on 14 January 2000
It seems extraordinary that Zoroastrianism is so unfamiliar to most people. There has been an active, if small, Zoroastrian community in Britain for well over a hundred years, and Zoroastrianism is one of the religions involved in inter-faith activities here; historically, it seems to have had a significant influence on post-exilic Judaism and through it on Christianity. Yet few people know much about it, and very little material is available in this country for those who want to find out more. Peter Clark's book offers a clear and well-signposted way into this ancient, complex and fascinating faith.
The book traces the history of Zoroastrianism from the prophet Zarathushtra himself through some three and a half thousand years of vicissitudes. The unique nature of its beliefs, the unfamiliarity of many of its ideas, and the long development which has resulted in successive interpretations and elaborations of the prophet's original teachings, can sometimes seem daunting, but the author presents them with a clarity which makes them accessible to the non-specialist reader. He makes one understand the remarkable tenacity that sustained Zoroastrians through persecution and the migration which split them into two groups, the Parsis who settled in western India and flourished there and the Iranis who remained in Iran and survive there to this day in spite of hardship.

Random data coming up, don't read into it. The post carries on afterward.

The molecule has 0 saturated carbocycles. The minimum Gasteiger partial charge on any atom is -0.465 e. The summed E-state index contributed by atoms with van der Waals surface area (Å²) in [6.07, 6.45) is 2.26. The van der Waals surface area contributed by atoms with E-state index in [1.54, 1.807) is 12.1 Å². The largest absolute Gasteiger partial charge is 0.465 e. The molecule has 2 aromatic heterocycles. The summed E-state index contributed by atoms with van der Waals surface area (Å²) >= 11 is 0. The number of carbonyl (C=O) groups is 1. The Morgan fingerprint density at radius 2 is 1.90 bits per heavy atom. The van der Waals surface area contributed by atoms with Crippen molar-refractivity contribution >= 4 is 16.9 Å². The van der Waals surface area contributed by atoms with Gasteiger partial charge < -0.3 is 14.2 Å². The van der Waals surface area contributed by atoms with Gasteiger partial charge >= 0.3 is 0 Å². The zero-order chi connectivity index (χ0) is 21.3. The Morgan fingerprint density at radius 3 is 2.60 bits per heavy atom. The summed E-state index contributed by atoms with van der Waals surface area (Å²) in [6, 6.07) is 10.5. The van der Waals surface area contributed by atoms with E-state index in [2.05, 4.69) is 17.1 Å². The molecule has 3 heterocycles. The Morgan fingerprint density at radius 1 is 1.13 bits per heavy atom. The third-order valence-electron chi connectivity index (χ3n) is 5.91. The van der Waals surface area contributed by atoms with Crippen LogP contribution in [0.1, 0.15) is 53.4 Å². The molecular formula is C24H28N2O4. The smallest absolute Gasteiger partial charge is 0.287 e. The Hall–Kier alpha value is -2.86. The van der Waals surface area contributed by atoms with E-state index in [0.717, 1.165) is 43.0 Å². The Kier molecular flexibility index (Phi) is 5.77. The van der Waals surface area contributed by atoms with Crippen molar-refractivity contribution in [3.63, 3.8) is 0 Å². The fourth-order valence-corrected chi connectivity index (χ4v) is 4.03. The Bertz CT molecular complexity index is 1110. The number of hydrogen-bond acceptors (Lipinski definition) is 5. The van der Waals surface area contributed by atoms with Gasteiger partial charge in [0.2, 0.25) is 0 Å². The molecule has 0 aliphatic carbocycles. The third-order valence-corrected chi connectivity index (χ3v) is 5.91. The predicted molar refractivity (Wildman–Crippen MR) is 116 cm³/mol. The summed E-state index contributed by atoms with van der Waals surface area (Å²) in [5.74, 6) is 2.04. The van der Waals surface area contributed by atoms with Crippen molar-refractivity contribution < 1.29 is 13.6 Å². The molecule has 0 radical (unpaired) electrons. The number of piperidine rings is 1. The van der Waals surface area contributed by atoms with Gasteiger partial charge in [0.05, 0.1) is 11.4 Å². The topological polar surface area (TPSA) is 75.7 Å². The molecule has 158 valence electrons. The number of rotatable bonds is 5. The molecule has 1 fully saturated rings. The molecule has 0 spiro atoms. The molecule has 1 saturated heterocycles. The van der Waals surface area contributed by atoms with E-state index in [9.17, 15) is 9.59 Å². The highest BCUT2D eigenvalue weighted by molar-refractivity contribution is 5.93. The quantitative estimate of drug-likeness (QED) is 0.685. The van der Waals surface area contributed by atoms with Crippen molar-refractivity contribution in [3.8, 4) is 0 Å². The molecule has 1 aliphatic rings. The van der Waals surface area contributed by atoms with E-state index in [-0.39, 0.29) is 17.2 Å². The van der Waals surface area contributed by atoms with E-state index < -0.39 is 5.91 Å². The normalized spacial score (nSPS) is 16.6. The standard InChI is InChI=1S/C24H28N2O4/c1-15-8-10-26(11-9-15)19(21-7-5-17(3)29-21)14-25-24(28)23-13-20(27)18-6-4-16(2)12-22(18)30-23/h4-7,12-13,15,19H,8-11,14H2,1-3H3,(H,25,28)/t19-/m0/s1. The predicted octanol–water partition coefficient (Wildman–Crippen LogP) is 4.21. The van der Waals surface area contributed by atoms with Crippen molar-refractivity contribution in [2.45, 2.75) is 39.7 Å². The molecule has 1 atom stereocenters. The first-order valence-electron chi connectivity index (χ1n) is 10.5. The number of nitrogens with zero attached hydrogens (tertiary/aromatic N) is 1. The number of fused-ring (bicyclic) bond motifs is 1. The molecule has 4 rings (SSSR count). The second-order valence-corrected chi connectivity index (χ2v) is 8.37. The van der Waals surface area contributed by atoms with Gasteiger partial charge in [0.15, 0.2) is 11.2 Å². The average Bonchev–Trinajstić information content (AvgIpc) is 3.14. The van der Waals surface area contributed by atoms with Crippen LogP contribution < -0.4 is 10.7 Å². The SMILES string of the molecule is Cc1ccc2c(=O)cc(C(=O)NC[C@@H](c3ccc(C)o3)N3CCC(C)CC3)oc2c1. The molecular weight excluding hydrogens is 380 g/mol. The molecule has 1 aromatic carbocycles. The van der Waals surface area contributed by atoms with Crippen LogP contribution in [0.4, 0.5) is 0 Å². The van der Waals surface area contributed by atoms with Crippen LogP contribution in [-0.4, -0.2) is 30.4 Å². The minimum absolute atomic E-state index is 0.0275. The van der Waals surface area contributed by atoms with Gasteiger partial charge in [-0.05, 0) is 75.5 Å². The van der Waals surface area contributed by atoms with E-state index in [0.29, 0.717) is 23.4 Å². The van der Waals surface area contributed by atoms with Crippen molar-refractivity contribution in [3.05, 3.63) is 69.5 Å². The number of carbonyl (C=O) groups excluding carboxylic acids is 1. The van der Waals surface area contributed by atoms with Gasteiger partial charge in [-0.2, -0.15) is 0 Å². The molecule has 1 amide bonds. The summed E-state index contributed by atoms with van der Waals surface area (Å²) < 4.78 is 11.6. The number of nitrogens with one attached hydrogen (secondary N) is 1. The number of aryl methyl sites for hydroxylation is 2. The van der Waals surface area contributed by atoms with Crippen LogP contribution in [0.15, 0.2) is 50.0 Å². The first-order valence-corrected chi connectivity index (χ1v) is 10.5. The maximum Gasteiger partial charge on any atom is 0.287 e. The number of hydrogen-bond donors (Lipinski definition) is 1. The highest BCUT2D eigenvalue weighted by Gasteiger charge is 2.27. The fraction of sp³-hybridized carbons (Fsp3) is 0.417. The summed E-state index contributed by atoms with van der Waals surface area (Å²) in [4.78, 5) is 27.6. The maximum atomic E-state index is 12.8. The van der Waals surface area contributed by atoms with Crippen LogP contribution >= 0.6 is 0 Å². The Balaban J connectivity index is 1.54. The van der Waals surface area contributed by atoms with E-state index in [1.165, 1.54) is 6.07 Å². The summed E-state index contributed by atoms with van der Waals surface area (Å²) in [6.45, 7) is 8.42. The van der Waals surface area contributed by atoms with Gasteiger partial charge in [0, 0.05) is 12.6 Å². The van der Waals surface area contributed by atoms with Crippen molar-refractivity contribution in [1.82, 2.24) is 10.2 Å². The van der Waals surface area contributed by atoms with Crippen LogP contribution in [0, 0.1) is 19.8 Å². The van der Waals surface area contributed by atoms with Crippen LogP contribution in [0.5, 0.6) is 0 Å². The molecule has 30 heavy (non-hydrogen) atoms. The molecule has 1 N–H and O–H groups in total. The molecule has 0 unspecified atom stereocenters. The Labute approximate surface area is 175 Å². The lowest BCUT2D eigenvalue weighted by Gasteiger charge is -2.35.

The later chapters deal with Zoroastrianism today and present a picture of what it is like to be a Zoroastrian in the modern world, where an ancient faith has had to cope with the impact of Western influence. The author articulates the ideas which underpin the life of the community: ethics, rites of passage, a diverse experience of prayer and ritual, the position of women, and the disputed questions of conversion and intermarriage, ending with a look at possible future developments. Although slightly marred by a scattering of misprints, the book gives a sympathetic and vivid account of a system of beliefs and practices which is not just a relic of the past but the religion of a living and lively faith community.